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"Nikita Bergenström (former Juha Veikko Valjakkala, Aslak Valdemar Ahonen, and Nikita Joakim Fouganthine; 13 June 1965 in Pori, Finland) is a Finnish murderer convicted of the triple murder of a family in the northern Swedish community of Åmsele.
The series of events that led to the murders began when the 22-year-old Valjakkala was released from a prison in Turku on 1 May 1988, after which he started wandering through Sweden and Finland with his 21-year-old then-girlfriend Marita Routalammi.
On 3 July, they arrived in Åmsele. After nightfall Valjakkala stole a bicycle. He was pursued by the owners, Sten Nilsson and his 15-year-old son Fredrik. The chase ended at a cemetery where Sten and Fredrik Nilsson were both shot by Valjakkala with a shotgun. Later Sten's wife and Fredrik's mother, Ewa Nilsson, went looking for the two, was chased into the woods and had her throat slit by Valjakkala outside the cemetery. Valjakkala and Routalammi were caught in Odense, Denmark just over a week later.
At the trial the two defendants blamed each other for the murders, but the court believed Routalammi's story. A psychiatric evaluation found both to be mentally competent for trial. However, the statement by a forensic psychiatrist found that Valjakkala suffered from a psychopathic personality and was very aggressive. Conviction for the murders was his 12th criminal conviction.
Valjakkala was given a life sentence on three counts of murder, while Routalammi received two years for complicity in assault and battery. Routalammi was released after serving half of her time, and Valjakkala was transferred to Finland to serve out the rest of his sentence.
Valjakkala tried to escape from prison in 1991.
In April 1994, Valjakkala fled the Riihimäki prison in Finland where he was being held. He took a teacher as a hostage, but he was apprehended nearby and the hostage escaped the situation unscathed.
In 2002, he escaped from Pyhäselkä prison and traveled to Sweden with his wife, and was captured after a large police operation in Långträsk. Upon returning to prison after the 2002 escape he tried to commit suicide by hanging himself in his cell.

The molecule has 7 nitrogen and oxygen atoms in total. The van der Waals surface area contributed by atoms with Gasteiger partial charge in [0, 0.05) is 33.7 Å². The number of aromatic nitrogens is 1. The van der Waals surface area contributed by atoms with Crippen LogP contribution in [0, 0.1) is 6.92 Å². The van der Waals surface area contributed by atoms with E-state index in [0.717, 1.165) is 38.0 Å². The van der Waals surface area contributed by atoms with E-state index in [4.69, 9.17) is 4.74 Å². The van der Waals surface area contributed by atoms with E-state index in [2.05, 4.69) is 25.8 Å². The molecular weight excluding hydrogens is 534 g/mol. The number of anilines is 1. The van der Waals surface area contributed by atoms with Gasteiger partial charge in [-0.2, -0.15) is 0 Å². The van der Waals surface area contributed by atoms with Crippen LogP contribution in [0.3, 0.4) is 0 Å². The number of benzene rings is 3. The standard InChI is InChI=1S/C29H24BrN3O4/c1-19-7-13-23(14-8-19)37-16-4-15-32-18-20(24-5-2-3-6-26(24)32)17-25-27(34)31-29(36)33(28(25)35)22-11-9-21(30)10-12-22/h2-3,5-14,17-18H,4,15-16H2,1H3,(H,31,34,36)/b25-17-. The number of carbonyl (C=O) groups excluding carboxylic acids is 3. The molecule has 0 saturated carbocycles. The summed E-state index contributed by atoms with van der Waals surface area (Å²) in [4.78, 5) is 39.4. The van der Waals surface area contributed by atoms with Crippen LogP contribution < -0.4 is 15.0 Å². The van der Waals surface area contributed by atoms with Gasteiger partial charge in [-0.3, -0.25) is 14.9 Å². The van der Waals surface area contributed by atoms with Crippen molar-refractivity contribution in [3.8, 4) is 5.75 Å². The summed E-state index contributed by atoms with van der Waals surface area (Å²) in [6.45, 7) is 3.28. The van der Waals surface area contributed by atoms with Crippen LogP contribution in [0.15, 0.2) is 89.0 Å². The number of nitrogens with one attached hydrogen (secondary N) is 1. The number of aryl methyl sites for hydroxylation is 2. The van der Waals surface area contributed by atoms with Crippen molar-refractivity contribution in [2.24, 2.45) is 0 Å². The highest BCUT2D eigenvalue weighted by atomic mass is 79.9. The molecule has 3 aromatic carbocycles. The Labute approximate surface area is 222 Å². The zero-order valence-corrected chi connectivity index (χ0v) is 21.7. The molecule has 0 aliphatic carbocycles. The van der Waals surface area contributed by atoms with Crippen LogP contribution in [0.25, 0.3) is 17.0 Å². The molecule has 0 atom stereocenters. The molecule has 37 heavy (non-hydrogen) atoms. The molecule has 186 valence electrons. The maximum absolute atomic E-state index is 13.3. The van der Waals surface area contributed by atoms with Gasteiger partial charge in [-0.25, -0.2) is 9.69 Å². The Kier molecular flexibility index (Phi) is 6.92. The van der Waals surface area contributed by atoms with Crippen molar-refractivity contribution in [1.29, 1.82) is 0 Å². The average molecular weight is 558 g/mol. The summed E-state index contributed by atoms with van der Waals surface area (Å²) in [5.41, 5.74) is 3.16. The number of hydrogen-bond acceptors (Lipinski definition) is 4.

His next escape in 2004 from Sukeva prison lasted only 19 minutes and reached less than 1 km from the prison walls.
Just after midnight on 28 November 2006 Valjakkala escaped for the fourth time, this time from the labor prison in Hamina. He was captured on the evening of 30 November 2006 by police Readiness Unit Karhuryhmä in Maunula, Helsinki. Police assaulted the apartment which was suspected to be Valjakkala's hideout. Valjakkala was captured without resistance. After the incident Valjakkala went back to closed prison.
Valjakkala changed his name to Nikita Joakim Fouganthine in 2008 and later to Nikita Bergenström in 2013.
Having served 19 years in prison, Fouganthine was due to be released on parole on 1 July 2008.
Fouganthine was released on 25 February 2008. He was arrested again on 12 April 2008 for breaking his release terms. He is likely to face charges for, among other things, endangering the traffic, stealing a vehicle and driving a vehicle without a licence and driving an unlicensed taxi. Valjakkala has admitted to the above.
Fouganthine and his wife Alexandra married in May 2008.
In December 2008, the Supreme Court of Finland decided that he would be released with a suspended sentence on February 2009. Fouganthine was paroled again on February 2. In a recent interview he revealed that he is currently writing an autobiography.
On 23 November 2011, he escaped from Kerava's parole prison. The Finnish police say that he might be somewhere else than Finland. On 1 December Nikita Fouganthine was found in Vallila, Helsinki. It is not believed that Fouganthine committed any crimes during his escape..."
— Source: Nikita Bergenstrom Wikipedia
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"Sture Ragnar Bergwall (born 26 April 1950), also known as Thomas Quick in 1993–2002, is a Swedish man previously believed to have been a serial killer, having confessed to more than 30 murders while incarcerated in a mental institution for personality disorders. Between 1994 and 2001, Quick was convicted of eight of these murders. However, he withdrew all of his confessions in 2008, as a result of which his murder convictions were quashed, the final one in July 2013, and he was released from hospital. The episode raised issues about how murder convictions could have been obtained on such weak evidence, and has been called the largest miscarriage of justice in Swedish history. Journalists Hannes Råstam and Dan Josefsson made TV documentaries and books about the murder cases; they claimed that bad therapy led to false confessions, Dan Josefsson claims that a "cult" like group led by psychologist Margit Norell manipulated the police and talked Sture Bergwall into false confessions.